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Data Flow Tutorial: Dealing With BigQuery Schema Changes

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Data Flow Tutorial: Dealing With BigQuery Schema Changes

Learn how to tackle the challenge of changing requirements in your data flow system using the popular PaaS system, BigQuery.

· Big Data Zone ·
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Imagine you have a pipeline that writes data from a PubSub/Kafka instance, or any other source, really, to BigQuery, and everything streams well. 

Then, suddenly, you learn that your source JSON event had changed, and a new field should be added.

Now what?

You can stop the job, update it with the new field, and rerun it. I’m sure you don’t want to do this for every change, so you set out to look for a better solution.

Here I’ll describe how I overcame this very predicament.

The Design

We will keep a GSBlob file that contains the schema definition.

We will load the file in the Stream Pipeline, and track for updates.

For any event, we will take only the fields that appear in the loaded GSBlob schema. we will ignore any field in the event that doesn’t appear in the schema configuration file.

And, when we will have a schema change, first, we will need to add the column manually to the BigQuery table and update the Blob file that contains the schema definition (we have a script that does this, using bq update and gsutil cp). Our job will identify that the Blob file has been updated and reload the configuration. Now it can extract any new field added to the event and send it to BigQuery.

Why Didn’t I Choose a Fully Automated Solution?

If I would take any new field in a JSON event that doesn’t appear in the target BigQuery table, I’m opening myself up to fraud. What does this mean? Imagine that some hacker sends dummy events to my server with fake fields, f1,f2,f3… f10 and I treat these fields as new fields, creating columns for them in my BigQuery table automatically. Then, my table will become garbaged and can also reach some quotas limits. I need control over this, and, therefore, I must enforce the manual updating of the BigQuery schema and Blob file. In this way, I can be sure I didn’t put garbaged columns into my BigQuery table.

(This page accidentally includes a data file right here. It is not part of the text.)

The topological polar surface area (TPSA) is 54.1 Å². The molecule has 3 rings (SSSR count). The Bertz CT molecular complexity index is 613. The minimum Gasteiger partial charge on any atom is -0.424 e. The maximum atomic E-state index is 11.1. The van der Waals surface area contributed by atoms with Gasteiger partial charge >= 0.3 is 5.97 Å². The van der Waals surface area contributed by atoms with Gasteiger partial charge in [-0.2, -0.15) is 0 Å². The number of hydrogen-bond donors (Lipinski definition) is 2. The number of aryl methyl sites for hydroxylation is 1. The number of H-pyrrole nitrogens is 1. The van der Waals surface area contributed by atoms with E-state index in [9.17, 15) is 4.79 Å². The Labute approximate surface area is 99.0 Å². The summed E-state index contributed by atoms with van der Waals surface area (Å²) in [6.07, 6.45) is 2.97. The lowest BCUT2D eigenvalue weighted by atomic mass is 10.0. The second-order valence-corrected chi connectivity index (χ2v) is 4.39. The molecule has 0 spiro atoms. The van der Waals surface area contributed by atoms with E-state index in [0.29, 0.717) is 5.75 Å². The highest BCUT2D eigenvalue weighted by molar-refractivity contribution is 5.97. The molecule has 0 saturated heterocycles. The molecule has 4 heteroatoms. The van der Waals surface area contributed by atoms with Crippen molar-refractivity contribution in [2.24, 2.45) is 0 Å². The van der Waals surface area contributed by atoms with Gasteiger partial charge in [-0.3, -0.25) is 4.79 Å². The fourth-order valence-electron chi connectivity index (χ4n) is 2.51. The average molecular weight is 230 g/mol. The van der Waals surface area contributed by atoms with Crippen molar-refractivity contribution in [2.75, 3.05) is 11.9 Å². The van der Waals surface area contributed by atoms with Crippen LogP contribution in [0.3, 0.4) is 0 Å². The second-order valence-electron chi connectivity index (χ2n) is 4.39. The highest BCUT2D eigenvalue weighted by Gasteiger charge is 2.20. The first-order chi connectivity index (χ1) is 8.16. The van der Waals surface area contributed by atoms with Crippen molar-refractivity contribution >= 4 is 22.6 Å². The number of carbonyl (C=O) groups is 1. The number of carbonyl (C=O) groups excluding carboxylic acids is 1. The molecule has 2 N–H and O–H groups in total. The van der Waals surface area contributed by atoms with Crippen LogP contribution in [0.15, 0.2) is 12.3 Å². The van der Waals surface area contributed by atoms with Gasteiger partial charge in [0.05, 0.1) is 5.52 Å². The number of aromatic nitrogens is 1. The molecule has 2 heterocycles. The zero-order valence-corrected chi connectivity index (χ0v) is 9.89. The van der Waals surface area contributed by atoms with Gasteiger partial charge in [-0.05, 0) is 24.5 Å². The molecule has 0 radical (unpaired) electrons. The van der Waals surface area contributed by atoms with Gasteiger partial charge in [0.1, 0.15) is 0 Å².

Let’s Look Into the Class That Loads the Field's Configuration

You can see that this is a singleton class and that it, on construction, loads the data and starts to wait for changes. 

public class FieldsConfigurationProvider  {

    private Logger logger = LoggerFactory.getLogger(FieldsConfigurationProvider.class);
    private Long lastUpdateTime;
    private FieldsConfiguration config;

    private static FieldsConfigurationProvider instance = null;
    public static String bucketName;
    public static  String filePath;
    private static long fieldsConfigLoadInterval;
    private final static Object lock = new Object();

    public static FieldsConfigurationProvider getInstance() {
        if (instance == null) {
            synchronized (lock) {
                if (instance == null) {
                    instance = new FieldsConfigurationProvider();
        return instance;
    private FieldsConfigurationProvider(){
        config = loadConfig(filePath);

    public static void init(String bucketName, long fieldsConfigLoadInterval, String filePath ) {

        FieldsConfigurationProvider.bucketName = bucketName;
        FieldsConfigurationProvider.fieldsConfigLoadInterval = fieldsConfigLoadInterval;

    private void watch() {
        new Thread(() -> {

            logger.info("start watching for bucket changes....");

            Storage storage = StorageOptions.getDefaultInstance().getService();
            Bucket bucket = storage.get(bucketName);

            while(true) {
                logger.debug("Checking for new fields configuration in the bucket");
                Blob blob = bucket.get(filePath);
                long currentTime = blob.getUpdateTime();
                if (currentTime > lastUpdateTime) {
                    logger.info("Found new fields configuration in the bucket");
                    config = loadConfig(filePath);
                } else {
                    logger.debug("Didn't find new fields configuration in bucket");
                try {
                } catch (InterruptedException e) {
                    throw new RuntimeException(e);

    private FieldsConfiguration loadConfig(String path) {
        try {
            ObjectMapper mapper = new ObjectMapper();

            logger.info("Reading fields configuration from gs://" + bucketName + "/" + path);

            Storage storage = StorageOptions.getDefaultInstance().getService();
            Bucket bucket = storage.get(bucketName);
            Blob blob = bucket.get(path);
            lastUpdateTime = blob.getUpdateTime();